English poet PJ Kavanagh was interviewed on RTE Radio 1’s Arts Tonight recently, and he told a sort-of-fond anecdote about his namesake and fellow poet Patrick Kavanagh.
Kavanagh (PJ)’s father, Ted Kavanagh, was a New Zealand-born, UK-resident, BBC-employed scriptwriter whose family came from Co Carlow.
While he has never lived in Ireland he has always felt a foreigner in England – “I was good at rugby in school because I was Irish; I was funny because my father was funny and I was Irish” – but it was his recollection of meeting his namesake that was among the most illuminating moments of a fine interview.
I met him twice. The first time, it was before he was really known in England. I was about 20 I suppose. I was a great admirer of his poem ‘The Great Hunger’.
And I was introduced to him. Patrick, said a man, come and meet Paddy Kavanagh. He had just had a throat operation and I went up humbly to congratulate him but he drew away and said to me, ‘Why don’t you change your fuckin’ name?’
That’s the only thing he ever said to me, really. But that’s why as a writer I call myself PJ Kavanagh, in a somewhat vain attempt to distinguish myself from him.
Then I met him later with the distinguished John Jordan, who was a great friend of his. And again he wouldn’t speak to me. And John Jordan got very angry. He said, Paddy, this is a friend of mine, he’s a good man, you must talk to him.
I turned to John and said, ‘What should I do?’ He said ‘Buy him a brandy’. So I bought him a brandy, but he remained standing with his back to me, but with his hand cupped out behind him for the brandy!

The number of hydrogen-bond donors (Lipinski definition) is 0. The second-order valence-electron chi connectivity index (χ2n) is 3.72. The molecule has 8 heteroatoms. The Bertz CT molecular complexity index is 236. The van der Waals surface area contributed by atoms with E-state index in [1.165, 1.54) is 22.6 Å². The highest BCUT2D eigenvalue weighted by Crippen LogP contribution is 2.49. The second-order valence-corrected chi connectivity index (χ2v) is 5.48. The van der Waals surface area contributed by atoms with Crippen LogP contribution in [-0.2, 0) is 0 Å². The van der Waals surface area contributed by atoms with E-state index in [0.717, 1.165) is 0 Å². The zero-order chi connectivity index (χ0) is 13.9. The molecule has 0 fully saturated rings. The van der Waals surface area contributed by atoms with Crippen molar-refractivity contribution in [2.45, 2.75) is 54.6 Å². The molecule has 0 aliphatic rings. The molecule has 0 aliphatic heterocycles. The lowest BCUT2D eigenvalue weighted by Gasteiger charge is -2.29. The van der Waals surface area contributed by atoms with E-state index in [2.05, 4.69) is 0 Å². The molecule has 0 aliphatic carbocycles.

The full interview, with the excellent interviewer Vincent Woods, can be listened to here (probably for a limited time, unfortunately). It’s just short of 60 minutes long, but for anyone interested in poetry, Ireland, Irish poetry, the Ireland of the ‘50s, Seamus Heaney, Louis MacNeice, Father Ted, John Berryman and everything in between, it’s 60 minutes well spent.
Anecdotes follow Kavanagh (the deceased, Monaghan one) around, of course, and one of the most cherished is the story of his time playing as goalkeeper for his local GAA club. During one game, with play concentrated at the other end of the field, Kavanagh is reputed to have headed off to the pub, leaving the goals disastrously unattended.
However, that may well be an urban myth; certainly, local histories would suggest that Kavanagh was a much more responsible member of the club, having come close to senior championship honours with Inniskeen as well as serving as Treasurer.
But the legends are always most fondly recalled. Never let the truth get in the way of a good story, etc. etc.